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The following chart includes the average weekly wage across various industries that have mostly not been affected by social distancing, so the pool of workers available to these sectors has likely changed little by the crisis. To reduce the noise even further, he compares monthly changes in the average weekly wage over two years instead of one, as year-over-year readings could be skewed by the general economic collapse that immediately followed the first wave.

The chart is far from the last word on inflation, but there is little evident wage pressure outside of construction.

  1. Nothing

    “Inflation is like the brown stain on a banana, by the time you see it it’s way too late”: Benjamin Tal of CIBC

  2. A real estate sign in front of a house in Toronto.

    The main victim of rising interest rates will be the Canadian real estate market

  3. Former Finance Minister Jim Flaherty fought to establish a national securities regulator.

    Flaherty’s dream of a national securities regulator victim of “friendly fire”

  4. Cargo ships at the Port of Vancouver.

    Canada posts unexpected trade deficit in May as exports decline

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V-recovery

Exports wavered in April, as a sharp rise in the value of the loonie squeezed the yield on US dollar-denominated goods, Statistics Canada said on July 2.

However, the 1.6% drop from March did not change the situation, namely that exports are contributing to the recovery, without hurting it. Exports were lackluster after the Great Recession, depriving the economy of one of its most important drivers. This partly explains why business investment has also been low, as the two are closely correlated. So it wouldn’t be surprising for executives to start deploying more capital, adding to the tailwind that is pushing the economy into a strong second half.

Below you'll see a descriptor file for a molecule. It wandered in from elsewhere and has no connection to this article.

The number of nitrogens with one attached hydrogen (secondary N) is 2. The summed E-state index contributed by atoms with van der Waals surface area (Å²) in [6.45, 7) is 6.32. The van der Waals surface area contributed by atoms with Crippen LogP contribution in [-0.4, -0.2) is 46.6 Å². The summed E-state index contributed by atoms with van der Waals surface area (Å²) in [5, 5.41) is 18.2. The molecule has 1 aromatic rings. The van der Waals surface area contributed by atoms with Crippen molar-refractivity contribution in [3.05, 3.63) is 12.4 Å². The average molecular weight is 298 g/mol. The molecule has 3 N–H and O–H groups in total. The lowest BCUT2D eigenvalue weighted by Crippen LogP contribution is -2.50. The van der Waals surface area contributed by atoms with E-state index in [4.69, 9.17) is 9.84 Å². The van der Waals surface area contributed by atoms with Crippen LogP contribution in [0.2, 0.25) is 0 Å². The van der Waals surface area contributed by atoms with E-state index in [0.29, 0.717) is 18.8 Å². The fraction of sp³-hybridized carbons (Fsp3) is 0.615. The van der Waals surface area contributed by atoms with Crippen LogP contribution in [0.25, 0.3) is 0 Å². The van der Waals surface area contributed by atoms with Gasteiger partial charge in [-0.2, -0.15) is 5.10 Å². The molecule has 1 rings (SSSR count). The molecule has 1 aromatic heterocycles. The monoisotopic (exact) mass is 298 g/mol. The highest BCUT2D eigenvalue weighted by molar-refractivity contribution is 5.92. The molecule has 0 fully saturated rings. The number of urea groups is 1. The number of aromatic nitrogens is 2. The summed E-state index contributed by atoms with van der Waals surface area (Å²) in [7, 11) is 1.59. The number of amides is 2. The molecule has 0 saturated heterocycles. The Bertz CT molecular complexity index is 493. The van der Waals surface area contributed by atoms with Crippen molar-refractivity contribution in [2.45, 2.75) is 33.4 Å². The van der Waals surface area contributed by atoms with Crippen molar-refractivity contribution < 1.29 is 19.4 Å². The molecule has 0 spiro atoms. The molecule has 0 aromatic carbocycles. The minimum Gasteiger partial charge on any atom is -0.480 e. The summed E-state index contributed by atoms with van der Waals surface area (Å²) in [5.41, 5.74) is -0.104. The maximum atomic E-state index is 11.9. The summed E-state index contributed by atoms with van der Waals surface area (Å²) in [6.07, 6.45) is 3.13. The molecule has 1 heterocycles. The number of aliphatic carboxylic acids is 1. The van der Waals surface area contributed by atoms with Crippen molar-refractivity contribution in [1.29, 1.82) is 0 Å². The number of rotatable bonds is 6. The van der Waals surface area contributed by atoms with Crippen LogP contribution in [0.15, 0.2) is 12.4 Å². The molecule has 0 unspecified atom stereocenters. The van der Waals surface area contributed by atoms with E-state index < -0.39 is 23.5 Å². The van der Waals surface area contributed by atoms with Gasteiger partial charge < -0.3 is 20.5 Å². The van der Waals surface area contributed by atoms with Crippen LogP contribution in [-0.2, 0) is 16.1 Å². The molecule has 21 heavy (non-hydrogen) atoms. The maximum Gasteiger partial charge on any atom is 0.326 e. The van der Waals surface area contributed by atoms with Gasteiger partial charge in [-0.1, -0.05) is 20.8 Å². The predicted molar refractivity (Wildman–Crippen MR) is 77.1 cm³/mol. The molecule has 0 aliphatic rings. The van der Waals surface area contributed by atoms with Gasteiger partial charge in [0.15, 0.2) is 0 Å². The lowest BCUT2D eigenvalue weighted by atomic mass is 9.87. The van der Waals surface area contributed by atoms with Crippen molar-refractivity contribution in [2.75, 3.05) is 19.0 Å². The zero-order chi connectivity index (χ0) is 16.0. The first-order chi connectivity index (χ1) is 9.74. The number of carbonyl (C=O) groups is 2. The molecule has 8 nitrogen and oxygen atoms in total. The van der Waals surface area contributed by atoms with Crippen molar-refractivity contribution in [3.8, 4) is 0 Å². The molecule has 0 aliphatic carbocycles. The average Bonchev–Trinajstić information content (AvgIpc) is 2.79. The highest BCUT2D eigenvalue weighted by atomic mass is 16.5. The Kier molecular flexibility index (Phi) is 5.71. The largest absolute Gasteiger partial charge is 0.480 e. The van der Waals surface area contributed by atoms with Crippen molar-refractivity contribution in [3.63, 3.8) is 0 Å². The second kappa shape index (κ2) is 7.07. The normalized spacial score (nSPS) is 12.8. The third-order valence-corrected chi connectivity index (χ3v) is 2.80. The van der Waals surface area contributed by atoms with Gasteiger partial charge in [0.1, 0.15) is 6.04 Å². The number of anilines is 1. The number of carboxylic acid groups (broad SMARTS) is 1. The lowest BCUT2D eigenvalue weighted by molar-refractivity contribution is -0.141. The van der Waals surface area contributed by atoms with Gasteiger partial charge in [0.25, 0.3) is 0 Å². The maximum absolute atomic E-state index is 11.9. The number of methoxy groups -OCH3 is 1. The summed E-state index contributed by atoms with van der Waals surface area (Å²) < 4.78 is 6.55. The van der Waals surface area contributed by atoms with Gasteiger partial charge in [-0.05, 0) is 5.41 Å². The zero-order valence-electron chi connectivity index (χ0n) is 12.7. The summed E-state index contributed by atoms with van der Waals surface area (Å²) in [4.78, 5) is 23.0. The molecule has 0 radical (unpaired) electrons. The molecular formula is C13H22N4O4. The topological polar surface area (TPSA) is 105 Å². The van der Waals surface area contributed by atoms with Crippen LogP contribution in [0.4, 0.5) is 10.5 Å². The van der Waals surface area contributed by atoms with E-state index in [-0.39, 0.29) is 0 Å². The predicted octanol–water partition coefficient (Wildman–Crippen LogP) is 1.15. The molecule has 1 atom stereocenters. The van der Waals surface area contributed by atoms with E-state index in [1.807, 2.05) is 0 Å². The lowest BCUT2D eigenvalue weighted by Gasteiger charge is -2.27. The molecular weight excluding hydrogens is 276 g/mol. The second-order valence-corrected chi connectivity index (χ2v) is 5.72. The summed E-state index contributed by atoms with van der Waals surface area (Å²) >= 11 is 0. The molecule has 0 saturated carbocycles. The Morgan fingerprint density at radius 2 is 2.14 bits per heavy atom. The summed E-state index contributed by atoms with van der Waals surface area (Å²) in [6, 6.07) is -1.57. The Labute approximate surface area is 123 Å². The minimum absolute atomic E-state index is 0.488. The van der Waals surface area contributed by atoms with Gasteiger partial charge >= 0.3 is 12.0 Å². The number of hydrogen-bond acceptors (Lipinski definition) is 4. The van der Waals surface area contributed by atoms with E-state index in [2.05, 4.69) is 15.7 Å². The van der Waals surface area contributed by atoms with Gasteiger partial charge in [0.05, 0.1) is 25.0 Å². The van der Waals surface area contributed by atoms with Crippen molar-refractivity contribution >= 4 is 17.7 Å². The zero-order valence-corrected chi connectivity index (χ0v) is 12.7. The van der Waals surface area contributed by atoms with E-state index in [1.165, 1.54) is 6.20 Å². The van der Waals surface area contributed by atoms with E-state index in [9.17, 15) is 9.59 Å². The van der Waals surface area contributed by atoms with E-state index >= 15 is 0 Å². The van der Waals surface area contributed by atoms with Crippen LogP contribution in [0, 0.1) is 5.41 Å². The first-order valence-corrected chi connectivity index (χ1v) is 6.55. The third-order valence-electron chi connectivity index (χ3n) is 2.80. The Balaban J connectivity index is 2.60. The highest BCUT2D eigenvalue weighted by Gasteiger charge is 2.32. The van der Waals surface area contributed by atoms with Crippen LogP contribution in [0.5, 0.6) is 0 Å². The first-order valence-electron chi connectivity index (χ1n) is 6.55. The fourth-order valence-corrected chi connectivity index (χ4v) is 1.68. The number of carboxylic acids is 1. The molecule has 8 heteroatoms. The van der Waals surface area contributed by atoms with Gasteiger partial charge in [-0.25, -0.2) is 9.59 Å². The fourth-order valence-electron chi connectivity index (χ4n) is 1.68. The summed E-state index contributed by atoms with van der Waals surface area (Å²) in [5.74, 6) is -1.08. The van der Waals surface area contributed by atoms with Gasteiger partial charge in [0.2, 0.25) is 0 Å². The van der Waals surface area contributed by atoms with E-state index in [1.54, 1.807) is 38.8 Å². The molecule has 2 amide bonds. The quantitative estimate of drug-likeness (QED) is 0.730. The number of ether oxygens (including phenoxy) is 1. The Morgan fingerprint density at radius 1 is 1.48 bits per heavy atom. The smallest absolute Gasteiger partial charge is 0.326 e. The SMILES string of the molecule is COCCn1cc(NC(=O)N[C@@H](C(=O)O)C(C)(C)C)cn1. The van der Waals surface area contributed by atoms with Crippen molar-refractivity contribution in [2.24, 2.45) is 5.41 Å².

“We are seeing strength in all areas,” Anthony Caputo, general manager of Can Art Aluminum Extrusion LP, a specialty auto parts manufacturer based in Brampton, Ontario, told FP Economy. “There’s going to be a lot of global expansion, a lot of North American expansion.”

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Gravitational traction

The United States will always be the destination of most Canadian exports: the gravitational pull of an economy this large and so close is just too strong.

But the center of gravity of the global economy is shifting to Asia, where growing middle classes in China and elsewhere are generating growth that advanced economies in Europe and North America simply cannot match. Asia’s relative success in controlling the containment of COVID-19 has accelerated this trend, so much so that even Canada’s notoriously risk-averse exporters are drawn into the action.

The following graph is an index of the rate of change in merchandise exports to certain countries since the start of the crisis (Zero = January 2020). The United States and trade in general are essentially the same, as Canada generates about 70 percent of its export revenues south of the border. Americans are still great customers, but something is happening on the sidelines.

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• Email: [email protected] | Twitter: carmichaelkevin